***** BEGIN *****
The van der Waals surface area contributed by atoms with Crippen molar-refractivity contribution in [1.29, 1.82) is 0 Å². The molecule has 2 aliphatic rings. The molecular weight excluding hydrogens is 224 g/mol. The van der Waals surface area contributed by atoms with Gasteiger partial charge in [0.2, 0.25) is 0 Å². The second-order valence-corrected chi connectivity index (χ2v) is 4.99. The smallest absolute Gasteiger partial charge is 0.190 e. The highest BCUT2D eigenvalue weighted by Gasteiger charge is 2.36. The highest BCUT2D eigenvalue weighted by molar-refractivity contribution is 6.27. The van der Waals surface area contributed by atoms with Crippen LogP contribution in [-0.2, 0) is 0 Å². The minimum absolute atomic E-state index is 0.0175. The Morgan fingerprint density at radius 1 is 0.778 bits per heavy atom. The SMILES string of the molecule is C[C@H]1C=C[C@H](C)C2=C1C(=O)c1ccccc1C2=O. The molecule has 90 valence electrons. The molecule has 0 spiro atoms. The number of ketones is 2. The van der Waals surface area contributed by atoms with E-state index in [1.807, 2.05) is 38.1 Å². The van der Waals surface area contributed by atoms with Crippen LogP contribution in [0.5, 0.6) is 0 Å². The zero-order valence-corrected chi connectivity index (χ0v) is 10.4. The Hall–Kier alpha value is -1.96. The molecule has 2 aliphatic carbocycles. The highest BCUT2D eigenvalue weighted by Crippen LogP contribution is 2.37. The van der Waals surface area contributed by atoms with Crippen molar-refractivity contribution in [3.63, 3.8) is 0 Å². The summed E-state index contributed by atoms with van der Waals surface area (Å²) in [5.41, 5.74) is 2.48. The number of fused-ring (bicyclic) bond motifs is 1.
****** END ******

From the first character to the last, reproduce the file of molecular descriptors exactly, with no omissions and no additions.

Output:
The van der Waals surface area contributed by atoms with Crippen molar-refractivity contribution in [1.29, 1.82) is 0 Å². The molecule has 2 aliphatic rings. The molecular weight excluding hydrogens is 224 g/mol. The van der Waals surface area contributed by atoms with Gasteiger partial charge in [0.2, 0.25) is 0 Å². The second-order valence-corrected chi connectivity index (χ2v) is 4.99. The smallest absolute Gasteiger partial charge is 0.190 e. The highest BCUT2D eigenvalue weighted by Gasteiger charge is 2.36. The highest BCUT2D eigenvalue weighted by molar-refractivity contribution is 6.27. The van der Waals surface area contributed by atoms with Crippen LogP contribution in [-0.2, 0) is 0 Å². The minimum absolute atomic E-state index is 0.0175. The Morgan fingerprint density at radius 1 is 0.778 bits per heavy atom. The SMILES string of the molecule is C[C@H]1C=C[C@H](C)C2=C1C(=O)c1ccccc1C2=O. The molecule has 90 valence electrons. The molecule has 0 spiro atoms. The number of ketones is 2. The van der Waals surface area contributed by atoms with E-state index in [1.807, 2.05) is 38.1 Å². The van der Waals surface area contributed by atoms with Crippen LogP contribution in [0.5, 0.6) is 0 Å². The zero-order valence-corrected chi connectivity index (χ0v) is 10.4. The Hall–Kier alpha value is -1.96. The molecule has 2 aliphatic carbocycles. The highest BCUT2D eigenvalue weighted by Crippen LogP contribution is 2.37. The van der Waals surface area contributed by atoms with Crippen molar-refractivity contribution in [3.63, 3.8) is 0 Å². The summed E-state index contributed by atoms with van der Waals surface area (Å²) in [5.41, 5.74) is 2.48. The number of fused-ring (bicyclic) bond motifs is 1.